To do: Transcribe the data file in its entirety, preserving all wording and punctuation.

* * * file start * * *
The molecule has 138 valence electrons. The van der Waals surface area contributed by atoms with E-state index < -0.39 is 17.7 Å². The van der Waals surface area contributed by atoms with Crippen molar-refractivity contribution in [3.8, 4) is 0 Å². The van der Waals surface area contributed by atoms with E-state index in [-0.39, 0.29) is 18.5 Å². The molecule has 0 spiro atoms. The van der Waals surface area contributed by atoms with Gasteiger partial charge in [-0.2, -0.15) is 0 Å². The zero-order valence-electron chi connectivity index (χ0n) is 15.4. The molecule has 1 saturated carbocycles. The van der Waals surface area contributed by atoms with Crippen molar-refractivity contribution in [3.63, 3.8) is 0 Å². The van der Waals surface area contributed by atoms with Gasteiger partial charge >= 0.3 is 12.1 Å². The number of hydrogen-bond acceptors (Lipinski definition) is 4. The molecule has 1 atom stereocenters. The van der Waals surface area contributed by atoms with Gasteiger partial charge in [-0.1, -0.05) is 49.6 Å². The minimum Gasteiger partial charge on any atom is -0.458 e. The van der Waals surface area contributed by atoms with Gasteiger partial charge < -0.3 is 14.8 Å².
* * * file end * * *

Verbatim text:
The molecule has 138 valence electrons. The van der Waals surface area contributed by atoms with E-state index < -0.39 is 17.7 Å². The van der Waals surface area contributed by atoms with Crippen molar-refractivity contribution in [3.8, 4) is 0 Å². The van der Waals surface area contributed by atoms with E-state index in [-0.39, 0.29) is 18.5 Å². The molecule has 0 spiro atoms. The van der Waals surface area contributed by atoms with Gasteiger partial charge in [-0.2, -0.15) is 0 Å². The zero-order valence-electron chi connectivity index (χ0n) is 15.4. The molecule has 1 saturated carbocycles. The van der Waals surface area contributed by atoms with Crippen molar-refractivity contribution in [3.63, 3.8) is 0 Å². The van der Waals surface area contributed by atoms with Gasteiger partial charge >= 0.3 is 12.1 Å². The number of hydrogen-bond acceptors (Lipinski definition) is 4. The molecule has 1 atom stereocenters. The van der Waals surface area contributed by atoms with Gasteiger partial charge in [-0.1, -0.05) is 49.6 Å². The minimum Gasteiger partial charge on any atom is -0.458 e. The van der Waals surface area contributed by atoms with Gasteiger partial charge < -0.3 is 14.8 Å².